Amajuba, Criterion Theatre, London

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The Independent Culture

Performed with euphoric emotional intensity, Amajuba is an unceasing theatrical appeal to the heart. Set in South Africa during the apartheid era, the narrative is composed of the real-life accounts of five actors who experienced segregation first-hand.

Performed with euphoric emotional intensity, Amajuba is an unceasing theatrical appeal to the heart. Set in South Africa during the apartheid era, the narrative is composed of the real-life accounts of five actors who experienced segregation first-hand.

The production's gospel-style delivery vibrates with the force of the actors' past suffering and hope for the future. Like lay preachers, the cast use simple language, awash with cliché and analogy, to drive home their stories, telling the audience that they "cannot move forward [with their lives] without looking back".

The stage is bare, apart from tin washing-up bowls and baths, but the ensemble fill the space emphatically. Every scene is underscored with traditional song, giving the production an uplifting and uniquely African identity. The ensemble's impressive vocal style is equalled by their physical expertise. The company brings to life every twist of the gruelling narratives, with the tin baths becoming doors, houses, tables, beds and chairs. The three men, France Conradie, Phillip Tindisa and Tshallo Chokwe are particularly strong, working seamlessly to present a parade of male characters, from angry young men to tired, browbeaten husbands.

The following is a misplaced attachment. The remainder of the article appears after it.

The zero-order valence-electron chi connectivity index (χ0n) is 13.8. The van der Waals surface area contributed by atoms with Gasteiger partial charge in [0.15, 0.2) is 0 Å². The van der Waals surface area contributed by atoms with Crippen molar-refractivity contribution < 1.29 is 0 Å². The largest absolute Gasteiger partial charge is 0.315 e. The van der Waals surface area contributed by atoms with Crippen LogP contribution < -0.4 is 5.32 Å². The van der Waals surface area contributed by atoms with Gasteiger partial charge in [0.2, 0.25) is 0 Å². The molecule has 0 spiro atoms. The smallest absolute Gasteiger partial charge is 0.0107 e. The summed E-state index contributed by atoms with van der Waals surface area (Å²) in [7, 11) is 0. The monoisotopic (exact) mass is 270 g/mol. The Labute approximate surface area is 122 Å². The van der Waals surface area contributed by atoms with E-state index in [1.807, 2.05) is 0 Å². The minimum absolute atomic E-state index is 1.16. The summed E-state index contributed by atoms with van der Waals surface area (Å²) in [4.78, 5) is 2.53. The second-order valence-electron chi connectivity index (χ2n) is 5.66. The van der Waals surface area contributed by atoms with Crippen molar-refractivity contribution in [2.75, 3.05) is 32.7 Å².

The play culminates in a quasi-religious ceremony in which the cast "cleanse" themselves of their memories by pouring water over each other's bodies. The cast are then bathed in a golden light that shines through a cloud of dust, symbolising liberation from the darkness of their past.

Ultimately the flamboyant delivery of the performance, while impressive, does not leave space for any natural character development. In the final tale, Tshallo Chokwe superbly recreates his struggle to survive the battles he had with the police in his youth, but the audience gains no insight into his personality.

The director and creator, Yael Farber, has said that Amajuba is about "reclaiming five 'small' stories from the millions untold". But the danger of this type of reverential drama is to make heroes of victims and to put theatrical sentiment above a quest for insight.

To 28 May (0870 060 2313)

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